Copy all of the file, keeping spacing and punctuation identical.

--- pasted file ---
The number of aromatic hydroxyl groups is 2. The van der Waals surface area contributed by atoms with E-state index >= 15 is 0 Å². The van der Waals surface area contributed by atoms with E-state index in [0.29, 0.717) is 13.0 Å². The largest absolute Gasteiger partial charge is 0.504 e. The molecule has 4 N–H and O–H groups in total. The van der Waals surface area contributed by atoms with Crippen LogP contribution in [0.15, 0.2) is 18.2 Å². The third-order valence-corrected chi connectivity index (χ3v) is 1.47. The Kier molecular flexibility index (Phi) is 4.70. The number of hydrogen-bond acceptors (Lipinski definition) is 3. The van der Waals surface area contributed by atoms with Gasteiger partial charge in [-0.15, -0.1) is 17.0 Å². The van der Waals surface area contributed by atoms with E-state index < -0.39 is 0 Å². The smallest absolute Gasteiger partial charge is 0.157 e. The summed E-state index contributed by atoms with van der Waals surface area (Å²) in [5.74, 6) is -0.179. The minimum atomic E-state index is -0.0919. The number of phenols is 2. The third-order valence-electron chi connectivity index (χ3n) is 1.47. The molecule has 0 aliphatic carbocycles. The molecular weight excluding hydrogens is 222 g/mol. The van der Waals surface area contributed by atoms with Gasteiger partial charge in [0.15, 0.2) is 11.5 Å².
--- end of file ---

The number of aromatic hydroxyl groups is 2. The van der Waals surface area contributed by atoms with E-state index >= 15 is 0 Å². The van der Waals surface area contributed by atoms with E-state index in [0.29, 0.717) is 13.0 Å². The largest absolute Gasteiger partial charge is 0.504 e. The molecule has 4 N–H and O–H groups in total. The van der Waals surface area contributed by atoms with Crippen LogP contribution in [0.15, 0.2) is 18.2 Å². The third-order valence-corrected chi connectivity index (χ3v) is 1.47. The Kier molecular flexibility index (Phi) is 4.70. The number of hydrogen-bond acceptors (Lipinski definition) is 3. The van der Waals surface area contributed by atoms with Gasteiger partial charge in [-0.15, -0.1) is 17.0 Å². The van der Waals surface area contributed by atoms with E-state index < -0.39 is 0 Å². The smallest absolute Gasteiger partial charge is 0.157 e. The summed E-state index contributed by atoms with van der Waals surface area (Å²) in [5.74, 6) is -0.179. The minimum atomic E-state index is -0.0919. The number of phenols is 2. The third-order valence-electron chi connectivity index (χ3n) is 1.47. The molecule has 0 aliphatic carbocycles. The molecular weight excluding hydrogens is 222 g/mol. The van der Waals surface area contributed by atoms with Gasteiger partial charge in [0.15, 0.2) is 11.5 Å².